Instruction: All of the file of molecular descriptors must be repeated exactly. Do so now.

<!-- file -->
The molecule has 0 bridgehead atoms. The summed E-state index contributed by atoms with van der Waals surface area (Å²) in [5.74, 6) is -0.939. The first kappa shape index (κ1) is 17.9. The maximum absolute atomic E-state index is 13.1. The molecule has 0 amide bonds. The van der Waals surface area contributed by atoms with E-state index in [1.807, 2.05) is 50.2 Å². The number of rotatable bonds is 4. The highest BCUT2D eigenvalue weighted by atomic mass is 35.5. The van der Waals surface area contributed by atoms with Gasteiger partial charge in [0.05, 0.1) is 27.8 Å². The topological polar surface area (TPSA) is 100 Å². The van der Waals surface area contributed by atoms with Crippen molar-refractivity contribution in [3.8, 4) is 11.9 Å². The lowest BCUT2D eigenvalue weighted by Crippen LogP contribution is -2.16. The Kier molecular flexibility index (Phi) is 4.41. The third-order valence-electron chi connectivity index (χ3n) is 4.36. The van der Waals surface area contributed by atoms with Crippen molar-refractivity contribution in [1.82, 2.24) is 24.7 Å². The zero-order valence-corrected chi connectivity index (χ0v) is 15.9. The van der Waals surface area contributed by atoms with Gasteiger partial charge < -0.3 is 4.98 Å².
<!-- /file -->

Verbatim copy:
The molecule has 0 bridgehead atoms. The summed E-state index contributed by atoms with van der Waals surface area (Å²) in [5.74, 6) is -0.939. The first kappa shape index (κ1) is 17.9. The maximum absolute atomic E-state index is 13.1. The molecule has 0 amide bonds. The van der Waals surface area contributed by atoms with E-state index in [1.807, 2.05) is 50.2 Å². The number of rotatable bonds is 4. The highest BCUT2D eigenvalue weighted by atomic mass is 35.5. The van der Waals surface area contributed by atoms with Gasteiger partial charge in [0.05, 0.1) is 27.8 Å². The topological polar surface area (TPSA) is 100 Å². The van der Waals surface area contributed by atoms with Crippen molar-refractivity contribution in [3.8, 4) is 11.9 Å². The lowest BCUT2D eigenvalue weighted by Crippen LogP contribution is -2.16. The Kier molecular flexibility index (Phi) is 4.41. The third-order valence-electron chi connectivity index (χ3n) is 4.36. The van der Waals surface area contributed by atoms with Crippen molar-refractivity contribution in [1.82, 2.24) is 24.7 Å². The zero-order valence-corrected chi connectivity index (χ0v) is 15.9. The van der Waals surface area contributed by atoms with Gasteiger partial charge < -0.3 is 4.98 Å².